University Senate votes unanimously to recommend revocation of Rose’s honorary degree

charlie rose
Charlie Rose, former CBS reporter who admitted to sexual misconduct with several women during his career, was awarded an honorary degree from Sewanee in 2016. Photo courtesy of the University of the South Flickr.

By Fleming Smith


On Monday afternoon, the University Senate voted unanimously on a motion recommending to the Board of Regents that Charlie Rose’s honorary degree immediately be revoked. They also voted unanimously that the Senate’s honorary degree committee draft a procedure for the reconsideration of honorary degrees, as currently no explicit policy exists.

In a statement e-mailed to the student body from Vice-Chancellor John McCardell on Tuesday, he made clear that the motion would be communicated to the Board of Regents, but it was not specified what actions they make take in response.

The next scheduled meeting of the Board of Regents will be in June, although the Chair, Joseph DeLozier, can call for the Board to meet at any time.

According to the Office of Marketing and Communications, the Regents will likely consider the advisory motion “as they review and decide upon the to-be-proposed reconsideration process.” However, it is unlikely that the Regents will revoke Rose’s honorary degree based on the motion alone.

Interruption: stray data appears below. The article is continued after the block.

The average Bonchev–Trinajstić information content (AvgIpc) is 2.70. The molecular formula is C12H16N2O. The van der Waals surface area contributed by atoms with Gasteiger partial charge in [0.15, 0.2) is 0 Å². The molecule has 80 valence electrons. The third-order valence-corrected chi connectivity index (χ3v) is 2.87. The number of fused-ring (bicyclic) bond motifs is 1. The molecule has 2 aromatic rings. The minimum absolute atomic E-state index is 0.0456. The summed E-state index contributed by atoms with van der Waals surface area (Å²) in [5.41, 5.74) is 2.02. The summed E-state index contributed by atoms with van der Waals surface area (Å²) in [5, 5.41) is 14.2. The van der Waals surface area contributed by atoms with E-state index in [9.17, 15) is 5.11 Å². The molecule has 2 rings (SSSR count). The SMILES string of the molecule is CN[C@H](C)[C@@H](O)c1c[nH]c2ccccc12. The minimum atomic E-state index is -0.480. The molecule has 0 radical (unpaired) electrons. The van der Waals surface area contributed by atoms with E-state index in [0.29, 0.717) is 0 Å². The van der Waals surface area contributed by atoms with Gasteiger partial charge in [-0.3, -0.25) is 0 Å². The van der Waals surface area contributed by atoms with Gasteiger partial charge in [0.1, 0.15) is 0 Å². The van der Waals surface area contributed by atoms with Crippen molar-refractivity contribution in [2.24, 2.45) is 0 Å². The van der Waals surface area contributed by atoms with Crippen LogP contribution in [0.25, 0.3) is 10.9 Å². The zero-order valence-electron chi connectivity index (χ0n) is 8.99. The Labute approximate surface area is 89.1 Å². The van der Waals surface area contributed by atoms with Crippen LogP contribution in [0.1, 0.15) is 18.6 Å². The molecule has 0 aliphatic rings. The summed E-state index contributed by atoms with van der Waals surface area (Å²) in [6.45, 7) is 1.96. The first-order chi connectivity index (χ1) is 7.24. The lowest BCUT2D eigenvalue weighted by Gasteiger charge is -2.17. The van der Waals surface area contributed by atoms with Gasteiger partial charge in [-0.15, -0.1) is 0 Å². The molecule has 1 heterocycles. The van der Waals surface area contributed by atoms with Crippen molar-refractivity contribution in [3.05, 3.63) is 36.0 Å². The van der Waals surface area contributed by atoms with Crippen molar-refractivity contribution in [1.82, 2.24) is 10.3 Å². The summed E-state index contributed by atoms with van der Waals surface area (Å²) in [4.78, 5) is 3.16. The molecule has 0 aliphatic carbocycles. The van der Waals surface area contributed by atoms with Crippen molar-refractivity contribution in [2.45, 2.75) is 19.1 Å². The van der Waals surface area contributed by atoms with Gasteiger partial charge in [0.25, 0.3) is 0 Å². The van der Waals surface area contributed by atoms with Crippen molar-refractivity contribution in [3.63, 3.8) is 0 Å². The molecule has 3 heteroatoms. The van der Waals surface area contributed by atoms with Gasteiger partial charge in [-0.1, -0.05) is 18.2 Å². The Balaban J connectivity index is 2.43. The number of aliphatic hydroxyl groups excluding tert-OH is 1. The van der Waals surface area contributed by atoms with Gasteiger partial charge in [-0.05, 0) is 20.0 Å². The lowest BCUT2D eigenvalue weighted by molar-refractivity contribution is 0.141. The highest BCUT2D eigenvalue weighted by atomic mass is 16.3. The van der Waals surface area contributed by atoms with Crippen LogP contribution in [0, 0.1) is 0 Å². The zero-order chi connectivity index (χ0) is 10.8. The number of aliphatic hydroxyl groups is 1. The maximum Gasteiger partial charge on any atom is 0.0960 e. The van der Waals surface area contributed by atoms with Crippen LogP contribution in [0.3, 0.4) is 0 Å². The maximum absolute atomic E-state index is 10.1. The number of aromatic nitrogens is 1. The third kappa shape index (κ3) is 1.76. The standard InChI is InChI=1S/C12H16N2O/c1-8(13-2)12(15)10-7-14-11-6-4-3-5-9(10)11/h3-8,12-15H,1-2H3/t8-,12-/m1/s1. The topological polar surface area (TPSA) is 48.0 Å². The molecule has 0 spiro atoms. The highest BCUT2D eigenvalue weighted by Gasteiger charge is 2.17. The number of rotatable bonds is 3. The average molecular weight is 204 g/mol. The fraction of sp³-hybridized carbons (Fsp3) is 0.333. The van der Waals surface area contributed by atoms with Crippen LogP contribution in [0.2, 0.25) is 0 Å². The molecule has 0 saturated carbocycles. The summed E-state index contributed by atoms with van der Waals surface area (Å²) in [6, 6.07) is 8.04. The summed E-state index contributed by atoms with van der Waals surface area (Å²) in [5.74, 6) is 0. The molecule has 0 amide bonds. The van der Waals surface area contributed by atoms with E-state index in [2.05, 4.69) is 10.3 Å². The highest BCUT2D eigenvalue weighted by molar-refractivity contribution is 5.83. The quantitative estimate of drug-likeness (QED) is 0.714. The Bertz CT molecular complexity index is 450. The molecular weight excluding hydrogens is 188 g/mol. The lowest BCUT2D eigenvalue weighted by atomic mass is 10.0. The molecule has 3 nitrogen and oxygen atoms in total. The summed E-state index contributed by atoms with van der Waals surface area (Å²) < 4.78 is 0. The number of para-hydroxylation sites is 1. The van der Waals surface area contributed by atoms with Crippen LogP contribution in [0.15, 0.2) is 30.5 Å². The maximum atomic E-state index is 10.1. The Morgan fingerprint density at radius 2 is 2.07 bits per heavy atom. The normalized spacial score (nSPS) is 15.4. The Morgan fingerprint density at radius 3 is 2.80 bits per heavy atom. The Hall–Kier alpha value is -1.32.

In his statement, McCardell wrote, “This past week has made us all painfully aware of both our institutional aspirations and the ways in which we still fall short of meeting them. I pledge my own continued involvement and energy in articulating and advancing those aspirations, civilly and respectfully, and those many things we need yet to do to bring us closer to their attainment.”

McCardell also reiterated the University’s commitment in standing against “sexual misconduct of any sort” and stressed the procedures and actions previously taken by the University. He encouraged every member of the community to “come forward with your own best thinking and suggestions,” which he said would be welcomed by him and members of the Task Force on Campus Sexual Climate.

The task force, co-chaired by Provost Nancy Berner and Dean of Students Marichal Gentry, seeks to ensure the University’s commitment to addressing campus sexual misconduct and to offer recommendations for improvement, according to the Provost’s website.

The University Senate comprises McCardell as Chair, the University’s Deans, full professors with at least 12 years of service to the University, and the University Chaplain. The Senate can make resolutions and recommendations for the Board of Regents, and a committee including Professors Pamela Macfie, Bran Potter, Mishoe Brennecke, and Regent members approves all honorary degree recipients.

As Macfie previously discussed with The Purple, the draft for a proposed process of reviewing honorary degree awards must be approved by the Board of Regents, and the Senate does not have the power to revoke any honorary degree. 

Professor Martin Knoll, secretary to the Senate, clarified to The Purple that “in the end, the Senate does not have the authority to unilaterally rescind an Honorary Degree. Only the Regents can do this.”

Professor Jennifer Michael, Chair of the English Department, made the motion in the Senate to recommend the revocation of Rose’s honorary degree.

“I’m very pleased that my Senate colleagues spoke with one voice today. We feel that this is a matter of great urgency, not only for our own sense of integrity and justice but also for Sewanee’s reputation,” she commented to The Purple.

As the motion is only a recommendation due to the limits of the Senate’s power, Michael said, “We hope they will act on this quickly.”